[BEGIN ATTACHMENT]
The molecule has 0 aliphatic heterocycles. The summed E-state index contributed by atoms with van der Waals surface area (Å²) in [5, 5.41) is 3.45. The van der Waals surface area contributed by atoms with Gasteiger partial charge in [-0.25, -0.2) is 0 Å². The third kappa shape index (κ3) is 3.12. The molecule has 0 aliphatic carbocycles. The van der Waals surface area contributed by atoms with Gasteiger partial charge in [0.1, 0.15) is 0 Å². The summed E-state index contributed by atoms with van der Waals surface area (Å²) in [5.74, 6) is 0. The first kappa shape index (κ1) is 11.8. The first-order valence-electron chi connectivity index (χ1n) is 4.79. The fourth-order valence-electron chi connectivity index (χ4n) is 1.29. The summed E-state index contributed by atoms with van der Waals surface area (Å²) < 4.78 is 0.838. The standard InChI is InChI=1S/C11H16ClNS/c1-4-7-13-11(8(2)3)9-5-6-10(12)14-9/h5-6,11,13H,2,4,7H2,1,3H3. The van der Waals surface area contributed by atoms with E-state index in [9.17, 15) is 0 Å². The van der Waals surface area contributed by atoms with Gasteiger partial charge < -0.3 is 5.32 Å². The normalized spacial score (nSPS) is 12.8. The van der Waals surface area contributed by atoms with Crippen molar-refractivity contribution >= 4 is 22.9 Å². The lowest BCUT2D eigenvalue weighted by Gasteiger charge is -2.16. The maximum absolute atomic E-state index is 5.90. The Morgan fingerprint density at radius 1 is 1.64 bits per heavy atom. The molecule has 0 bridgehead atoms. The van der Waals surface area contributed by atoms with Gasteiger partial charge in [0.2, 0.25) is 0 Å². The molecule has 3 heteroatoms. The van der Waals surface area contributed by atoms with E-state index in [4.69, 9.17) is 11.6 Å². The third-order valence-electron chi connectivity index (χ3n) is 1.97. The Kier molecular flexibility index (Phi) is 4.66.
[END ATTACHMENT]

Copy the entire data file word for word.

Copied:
The molecule has 0 aliphatic heterocycles. The summed E-state index contributed by atoms with van der Waals surface area (Å²) in [5, 5.41) is 3.45. The van der Waals surface area contributed by atoms with Gasteiger partial charge in [-0.25, -0.2) is 0 Å². The third kappa shape index (κ3) is 3.12. The molecule has 0 aliphatic carbocycles. The van der Waals surface area contributed by atoms with Gasteiger partial charge in [0.1, 0.15) is 0 Å². The summed E-state index contributed by atoms with van der Waals surface area (Å²) in [5.74, 6) is 0. The first kappa shape index (κ1) is 11.8. The first-order valence-electron chi connectivity index (χ1n) is 4.79. The fourth-order valence-electron chi connectivity index (χ4n) is 1.29. The summed E-state index contributed by atoms with van der Waals surface area (Å²) < 4.78 is 0.838. The standard InChI is InChI=1S/C11H16ClNS/c1-4-7-13-11(8(2)3)9-5-6-10(12)14-9/h5-6,11,13H,2,4,7H2,1,3H3. The van der Waals surface area contributed by atoms with E-state index in [9.17, 15) is 0 Å². The van der Waals surface area contributed by atoms with Gasteiger partial charge < -0.3 is 5.32 Å². The normalized spacial score (nSPS) is 12.8. The van der Waals surface area contributed by atoms with Crippen molar-refractivity contribution >= 4 is 22.9 Å². The lowest BCUT2D eigenvalue weighted by Gasteiger charge is -2.16. The maximum absolute atomic E-state index is 5.90. The Morgan fingerprint density at radius 1 is 1.64 bits per heavy atom. The molecule has 0 bridgehead atoms. The van der Waals surface area contributed by atoms with Gasteiger partial charge in [0.2, 0.25) is 0 Å². The molecule has 3 heteroatoms. The van der Waals surface area contributed by atoms with E-state index in [4.69, 9.17) is 11.6 Å². The third-order valence-electron chi connectivity index (χ3n) is 1.97. The Kier molecular flexibility index (Phi) is 4.66.